To keep its Miami employees rowing in the same direction, Royal Caribbean recently unveiled plans for a 350,000 SF headquarters building. To be located on the company’s campus on Dodge Island, the headquarters structure is meant to bring together employees who are working in its Miami office spaces.
The building’s design is inspired by the design of its fleet of cruise ships—with flowing lines.
“Informed by the modern design and playful nature of Royal Caribbean’s ships, the building flows up from the water’s edge,” says Kenneth Drucker, FAIA, LEED AP, design principal at HOK. “The undulating facade and terraces eventually culminate in a three-level garden atrium space. This volumetric outdoor space brings the healing power of nature right into the heart of the building, reinforcing Royal Caribbean’s commitment to wellness.”
The edge of each floor will extend out to create horizontal shading canopies. Terraces that face downtown Miami will be situated within the rooftop sky garden—which itself will be set around the executive floor, at the southeast corner of the building, overlooking the ocean.
Created with a curvilinear form, the headquarters building will be showcased at night by LED lighting. The modernistic building will be located close to the cruise terminals and ships in Biscayne Bay.
The building will be boomerang-shaped, a design that will enable more daylight to enter further into the building. The structure will include offices, an auditorium, cafeteria, and training rooms. The top floor will house an executive suite and event space.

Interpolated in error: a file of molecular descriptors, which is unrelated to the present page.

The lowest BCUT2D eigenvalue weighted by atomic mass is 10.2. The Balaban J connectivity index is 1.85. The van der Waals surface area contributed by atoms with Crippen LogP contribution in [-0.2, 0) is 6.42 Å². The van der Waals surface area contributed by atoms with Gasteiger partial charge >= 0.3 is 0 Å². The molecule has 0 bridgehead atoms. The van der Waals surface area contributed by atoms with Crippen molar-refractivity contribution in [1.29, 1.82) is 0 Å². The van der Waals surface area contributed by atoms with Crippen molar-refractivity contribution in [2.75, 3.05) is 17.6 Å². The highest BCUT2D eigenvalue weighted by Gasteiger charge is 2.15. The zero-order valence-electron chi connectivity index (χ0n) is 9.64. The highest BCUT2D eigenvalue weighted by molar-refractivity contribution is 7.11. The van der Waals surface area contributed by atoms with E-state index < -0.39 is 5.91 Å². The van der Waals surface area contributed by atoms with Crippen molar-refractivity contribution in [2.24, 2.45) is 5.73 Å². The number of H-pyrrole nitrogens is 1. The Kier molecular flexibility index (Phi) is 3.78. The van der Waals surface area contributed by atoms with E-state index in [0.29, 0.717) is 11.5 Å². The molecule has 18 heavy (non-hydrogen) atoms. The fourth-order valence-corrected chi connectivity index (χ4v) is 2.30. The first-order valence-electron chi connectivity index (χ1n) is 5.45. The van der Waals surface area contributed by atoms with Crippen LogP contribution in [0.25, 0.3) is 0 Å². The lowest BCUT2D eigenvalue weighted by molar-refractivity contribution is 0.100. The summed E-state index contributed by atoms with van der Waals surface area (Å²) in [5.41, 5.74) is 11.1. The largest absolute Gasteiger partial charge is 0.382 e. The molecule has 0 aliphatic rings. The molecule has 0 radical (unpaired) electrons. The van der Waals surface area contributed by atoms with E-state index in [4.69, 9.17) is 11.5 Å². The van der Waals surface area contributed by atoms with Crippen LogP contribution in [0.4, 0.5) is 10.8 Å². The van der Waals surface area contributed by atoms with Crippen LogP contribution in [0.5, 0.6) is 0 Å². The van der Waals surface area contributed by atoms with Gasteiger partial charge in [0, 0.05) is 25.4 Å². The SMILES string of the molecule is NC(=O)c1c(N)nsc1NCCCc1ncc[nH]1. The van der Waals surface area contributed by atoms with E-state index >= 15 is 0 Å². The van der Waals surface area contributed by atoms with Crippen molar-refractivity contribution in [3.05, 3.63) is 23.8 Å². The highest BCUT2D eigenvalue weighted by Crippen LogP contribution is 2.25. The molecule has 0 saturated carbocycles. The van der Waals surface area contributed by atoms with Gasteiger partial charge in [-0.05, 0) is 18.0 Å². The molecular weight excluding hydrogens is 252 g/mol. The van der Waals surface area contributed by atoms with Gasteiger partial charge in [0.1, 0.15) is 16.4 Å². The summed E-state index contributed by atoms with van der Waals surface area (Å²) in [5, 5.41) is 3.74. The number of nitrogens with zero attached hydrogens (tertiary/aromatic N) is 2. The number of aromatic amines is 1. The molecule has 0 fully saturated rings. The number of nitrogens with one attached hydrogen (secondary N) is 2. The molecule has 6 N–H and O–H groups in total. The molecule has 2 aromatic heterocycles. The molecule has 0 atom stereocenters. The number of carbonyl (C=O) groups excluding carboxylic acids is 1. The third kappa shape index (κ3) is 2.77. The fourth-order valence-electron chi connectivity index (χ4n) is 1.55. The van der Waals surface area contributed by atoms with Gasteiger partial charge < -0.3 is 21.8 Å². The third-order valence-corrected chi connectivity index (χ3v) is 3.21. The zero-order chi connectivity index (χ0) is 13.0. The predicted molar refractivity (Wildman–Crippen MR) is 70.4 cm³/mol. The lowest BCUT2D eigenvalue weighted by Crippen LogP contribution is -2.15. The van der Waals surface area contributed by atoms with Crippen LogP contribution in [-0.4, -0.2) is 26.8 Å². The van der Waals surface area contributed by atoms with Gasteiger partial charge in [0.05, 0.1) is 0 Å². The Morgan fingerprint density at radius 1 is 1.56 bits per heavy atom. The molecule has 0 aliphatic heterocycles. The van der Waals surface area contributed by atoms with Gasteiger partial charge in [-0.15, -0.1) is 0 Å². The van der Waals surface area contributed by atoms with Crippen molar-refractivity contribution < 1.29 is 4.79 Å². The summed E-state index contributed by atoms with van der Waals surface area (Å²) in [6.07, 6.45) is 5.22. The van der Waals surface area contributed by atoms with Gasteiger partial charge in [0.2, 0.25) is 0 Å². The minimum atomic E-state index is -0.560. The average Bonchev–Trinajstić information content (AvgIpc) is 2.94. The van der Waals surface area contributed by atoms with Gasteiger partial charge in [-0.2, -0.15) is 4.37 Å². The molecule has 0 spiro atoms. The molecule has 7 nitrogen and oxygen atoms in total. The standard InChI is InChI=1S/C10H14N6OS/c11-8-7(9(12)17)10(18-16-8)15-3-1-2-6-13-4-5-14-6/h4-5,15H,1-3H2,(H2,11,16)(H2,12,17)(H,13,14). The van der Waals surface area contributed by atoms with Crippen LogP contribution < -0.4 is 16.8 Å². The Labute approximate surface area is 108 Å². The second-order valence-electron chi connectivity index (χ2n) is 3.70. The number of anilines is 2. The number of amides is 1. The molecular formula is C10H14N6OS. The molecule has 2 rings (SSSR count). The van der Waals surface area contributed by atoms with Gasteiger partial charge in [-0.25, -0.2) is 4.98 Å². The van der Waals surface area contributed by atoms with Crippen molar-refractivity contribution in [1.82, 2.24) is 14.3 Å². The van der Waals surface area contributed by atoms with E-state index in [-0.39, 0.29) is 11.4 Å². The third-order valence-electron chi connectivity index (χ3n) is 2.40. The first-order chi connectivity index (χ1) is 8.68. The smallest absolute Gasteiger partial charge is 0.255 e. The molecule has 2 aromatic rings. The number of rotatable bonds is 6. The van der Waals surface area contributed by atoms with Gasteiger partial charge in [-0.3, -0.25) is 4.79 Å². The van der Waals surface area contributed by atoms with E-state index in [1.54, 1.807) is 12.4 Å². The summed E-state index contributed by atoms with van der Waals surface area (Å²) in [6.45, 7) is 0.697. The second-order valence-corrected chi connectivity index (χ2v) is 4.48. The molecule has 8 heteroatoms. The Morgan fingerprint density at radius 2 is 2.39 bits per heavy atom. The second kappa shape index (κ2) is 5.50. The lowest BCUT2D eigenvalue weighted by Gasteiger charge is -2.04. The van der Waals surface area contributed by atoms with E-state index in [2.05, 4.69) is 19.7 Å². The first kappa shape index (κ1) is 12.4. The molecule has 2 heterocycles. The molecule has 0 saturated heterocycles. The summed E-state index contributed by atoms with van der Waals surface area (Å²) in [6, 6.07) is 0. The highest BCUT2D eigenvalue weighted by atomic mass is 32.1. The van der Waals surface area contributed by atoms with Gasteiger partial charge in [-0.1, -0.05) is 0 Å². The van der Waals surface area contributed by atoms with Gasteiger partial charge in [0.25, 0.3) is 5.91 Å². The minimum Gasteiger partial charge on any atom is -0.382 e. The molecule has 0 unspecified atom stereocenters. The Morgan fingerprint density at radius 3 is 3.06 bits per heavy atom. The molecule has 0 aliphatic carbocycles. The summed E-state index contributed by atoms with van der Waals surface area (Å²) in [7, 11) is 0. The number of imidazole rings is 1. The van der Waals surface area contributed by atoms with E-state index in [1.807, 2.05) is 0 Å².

A parking structure that is planned to sit adjacent to the headquarters will include unique features. Atop the parking garage, the soft thud of players kicking balls will be heard across a soccer field, the squeals of athletic shoes will resound from basketball courts, and around it, joggers will jog laps on a running track. The development will be set amidst a greener campus, with less asphalt, in a courtyard with native plants and walking paths.
The headquarters design is being done by HOK. In addition to performing interior design and architecture for the project, HOK is leading master planning, sustainability consulting, experience design, lighting design, and structural engineering.
The design factors in the local environment in common-sense ways. It accounts for both expected and temporary sea level rises in Miami. By raising part of the building well above sea level, a structural contingency is in place, should flooding occur. The lobby will sit more than 15 feet above sea level; some mechanical systems will be situated in a mezzanine level, 20 feet above sea level.